• True, no one in the first century ever said ἀγα-πα-ω. But the actual morphology of the word does have an alpha. Our lexicons list the uncontracted form, not because it was spoken or written, but to indicate the morphology—which we can see in the results of the contracting vowels. ζάω is different: by giving an alpha as part of the stem in the lexicon we are giving wrong information. There is no alpha. Of course most speakers of ancient Greek did not not know any more about the morphology of their words than speakers of contemporary English do about the morphology of English.

  4. “Our lexicons list the uncontracted form, not because it was spoken or written, but to indicate the morphology—which we can see in the results of the contracting vowels.”
    Exactly. The lexicon entry is this way to help us non-native speakers.
    “ζάω is different: by giving an alpha as part of the stem in the lexicon we are giving wrong information. There is no alpha.”
    True. But would listing ζῶ be as helpful for us non-native speakers as ζάω? In other words what I am asking, which one is better for us non-native speakers, ζῶ or ζάω. Maybe it would not make any difference.

    • I understand pragmatic, pedagogical explanations, but I don’t think we’re wise to give wrong information when we simplify. ἀγαπάω is a pragmatic entry, but still an accurate one. ζάω is not. The question then becomes, how to list this in a lexicon designed for beginning students and in a first year grammar. I spent a fair bit of time working on this yesterday and I’ve decided that Danker’s choice for a lexicon is a good one: list ζάω alphabetically (since that’s been the standard approach for a long time in NT studies [but not in classical, viz, L&S] and it’s a form that many people will look for), but include the note as I cited above. Then include the correct form, ζῶ, alphabetically. The remaining question then is, how to handle it in a first-year grammar. That’s more complicated since users of a grammar will not all be using the same lexicon. That makes it almost inevitable that both forms will have to be listed. I think it makes best sense to treat it as ζῶ and not list it as an alpha contract verb, though wherever it is treated, there needs to be a note explaining why. For vocab purposes, I think I’d list it as a double entry: “ζῶ (often listed as ζάω).” You’ve taught Greek for even longer than I have, do you think you could work with something like that in a first year grammar?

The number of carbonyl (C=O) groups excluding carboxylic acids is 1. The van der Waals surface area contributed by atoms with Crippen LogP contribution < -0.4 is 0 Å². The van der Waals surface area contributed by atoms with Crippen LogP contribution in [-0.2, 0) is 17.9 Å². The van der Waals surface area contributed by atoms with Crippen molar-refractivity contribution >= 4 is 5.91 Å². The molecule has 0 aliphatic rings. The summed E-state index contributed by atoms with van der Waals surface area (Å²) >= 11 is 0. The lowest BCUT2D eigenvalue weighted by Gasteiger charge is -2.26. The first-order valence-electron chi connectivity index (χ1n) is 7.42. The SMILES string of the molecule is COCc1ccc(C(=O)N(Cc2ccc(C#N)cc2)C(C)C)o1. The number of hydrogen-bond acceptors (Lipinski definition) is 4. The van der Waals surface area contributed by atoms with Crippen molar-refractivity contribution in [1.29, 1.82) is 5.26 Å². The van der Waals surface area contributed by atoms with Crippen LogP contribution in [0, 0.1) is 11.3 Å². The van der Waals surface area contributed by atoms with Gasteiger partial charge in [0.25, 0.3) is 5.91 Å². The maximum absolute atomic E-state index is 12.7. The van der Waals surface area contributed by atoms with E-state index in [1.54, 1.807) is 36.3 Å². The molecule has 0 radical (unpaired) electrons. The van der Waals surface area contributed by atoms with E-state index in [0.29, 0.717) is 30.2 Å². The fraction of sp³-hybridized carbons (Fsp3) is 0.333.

5. Yes. Thinking about it a little, that does seem like a good way to go. I assume, then, you are writing a first-year grammar.

  6. Stephen Carlson June 24, 2012 at 12:56 pm

    All the uncontracted forms are artificial for Koine and even Attic. Ionic, however, in the age of Homer and Herodotus, did have uncontracted -αω and -εω forms, but not -οω.

    Now, I realize the tradition of lexicalizing verbs by the first person singular present indicative is an old tradition, at least five hundred years old, but if I had to do it over, I’d use the present infinitive, which (a) is a real form and (b) unambiguously indicates the conjugation. Plus, the accent indicates whether we’re looking at a barytone or circumflex conjugation.

    Thus, instead of ἀγαπάω, the lexical form would be ἀγαπᾶν. Instead of ποιέω, it would be ποιεῖν. Instead of *δηλόω, it would be δηλοῦν. Instead of *ζάω, it would be ζῆν.

    Unfortunately, that ship has sailed, so we’re left with wondering what the second-best solution for *ζάω/ζῶ is.